[23.] Employees representing the healthcare industry sector accounted for half of all COVID-19 related claims.
[24.] Throughout 2020, the healthcare, transportation, and warehousing sectors were the only groups with a major increase in total workers’ compensation claims reported compared to 2019, both experiencing a 24 percent bump. Most other industry sectors experienced a decrease in the total number of claims.
[25.] Lockton Companies released a study in May 2018 that showed claim denial rates had increased from 5.8 percent to 6.9 percent between 2013 and 2017.
[26.] The company’s study showed the 10 most common reasons for denial were:
- No medical evidence of injury
- No injury per statutory definition
- Reservation of rights, which is an insurer’s notification to an insured that coverage for a claim may not apply
- Pre-existing condition
- Idiopathic condition, which means the cause is considered unknown
- Intoxication or drug-related violation
- Stress non-work related
- Failure to report an accident in a timely manner
- The injured person doesn’t meet the statutory definition of an employee
If your initial workers' compensation claim is denied, you still have a good chance of collecting benefits. [27.] Lockton also found that on average, 67 percent of initial denials convert to paid claims by 12 months.
Sometimes, workers' compensation denials are justified.
It’s difficult to estimate the size of workers compensation fraud, [28.] but one estimate pegged the number at $1 billion a year, [29.] with fraud accounting for 1 to 2 percent of all workers compensation payments.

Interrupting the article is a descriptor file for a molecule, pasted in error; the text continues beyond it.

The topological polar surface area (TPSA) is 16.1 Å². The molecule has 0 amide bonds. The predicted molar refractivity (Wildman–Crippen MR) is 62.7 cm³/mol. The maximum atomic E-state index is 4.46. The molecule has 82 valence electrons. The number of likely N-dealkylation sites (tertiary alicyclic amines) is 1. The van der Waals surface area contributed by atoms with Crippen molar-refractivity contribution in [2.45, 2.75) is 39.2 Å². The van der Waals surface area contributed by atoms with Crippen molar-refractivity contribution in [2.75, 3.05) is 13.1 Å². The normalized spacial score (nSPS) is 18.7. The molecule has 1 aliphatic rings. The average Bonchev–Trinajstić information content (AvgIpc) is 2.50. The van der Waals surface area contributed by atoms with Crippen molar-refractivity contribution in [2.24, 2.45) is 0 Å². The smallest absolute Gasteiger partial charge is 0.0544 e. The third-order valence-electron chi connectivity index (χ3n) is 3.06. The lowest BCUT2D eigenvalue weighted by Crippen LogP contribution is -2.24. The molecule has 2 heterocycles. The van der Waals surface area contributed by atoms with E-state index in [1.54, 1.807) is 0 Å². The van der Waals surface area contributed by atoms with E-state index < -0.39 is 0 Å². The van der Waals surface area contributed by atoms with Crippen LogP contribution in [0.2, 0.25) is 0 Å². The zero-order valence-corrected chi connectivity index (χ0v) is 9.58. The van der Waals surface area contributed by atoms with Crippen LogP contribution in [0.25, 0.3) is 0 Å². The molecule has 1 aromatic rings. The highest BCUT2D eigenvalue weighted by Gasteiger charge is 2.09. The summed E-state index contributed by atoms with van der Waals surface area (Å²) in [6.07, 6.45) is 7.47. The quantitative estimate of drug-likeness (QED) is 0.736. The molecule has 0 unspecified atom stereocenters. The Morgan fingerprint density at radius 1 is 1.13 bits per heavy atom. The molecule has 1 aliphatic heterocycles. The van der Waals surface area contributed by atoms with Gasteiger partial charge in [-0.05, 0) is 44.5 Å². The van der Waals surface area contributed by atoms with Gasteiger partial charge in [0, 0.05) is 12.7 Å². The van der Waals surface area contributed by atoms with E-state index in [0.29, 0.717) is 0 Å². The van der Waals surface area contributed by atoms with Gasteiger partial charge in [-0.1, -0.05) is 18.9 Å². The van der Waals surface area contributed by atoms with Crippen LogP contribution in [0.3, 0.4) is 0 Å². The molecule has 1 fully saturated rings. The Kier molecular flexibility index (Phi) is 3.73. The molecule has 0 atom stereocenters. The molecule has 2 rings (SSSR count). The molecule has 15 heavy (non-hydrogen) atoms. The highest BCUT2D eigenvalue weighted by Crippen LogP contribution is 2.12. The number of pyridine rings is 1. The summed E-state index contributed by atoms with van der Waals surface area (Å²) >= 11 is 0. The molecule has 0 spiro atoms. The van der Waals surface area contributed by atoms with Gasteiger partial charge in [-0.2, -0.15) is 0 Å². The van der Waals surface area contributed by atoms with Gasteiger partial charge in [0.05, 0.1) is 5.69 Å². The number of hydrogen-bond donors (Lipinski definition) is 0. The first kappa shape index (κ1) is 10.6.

In 2008 – 2009, [30.] the California Department of Insurance identified and reported 5,174 suspected fraudulent workers’ compensation claims, assigned 539 new cases, made 218 arrests, and referred 327 submissions to prosecuting authorities. [31.] According to the Department, the potential loss amounted to more than $205 million during that timeframe.
According to Employers.com, a small business insurance specialist, [32.] 13 percent of business owners are concerned their employees could commit workers’ compensation fraud.
It isn’t just employees who commit workers' compensation fraud. Employers are sometimes guilty as well. One example is misclassifying employees as independent contractors to avoid paying premiums on workers' compensation coverage. This is especially true in the construction industry, [33.] where as many as 12 to 20 percent of workers were either misclassified or were working off the books.
According to an article published by the National Conference of State Legislatures, the likelihood that a worker returns to full employment is closely tied to the length of their absence from work.
[34.] The chances of returning to full employment after a six-month absence due to injury or illness is 55.4 percent. [35.] That drops to 32.2 percent after one year, and after two years away from work, the chance of ever returning to employment falls to 4.9 percent. The point at which an injury or illness becomes a chronic disability most likely occurs from three to six months into an absence.
Joel Palmer is a freelance writer and personal finance expert who focuses on the mortgage, insurance, financial services, and technology industries. He spent the first 10 years of his career as a business and financial reporter.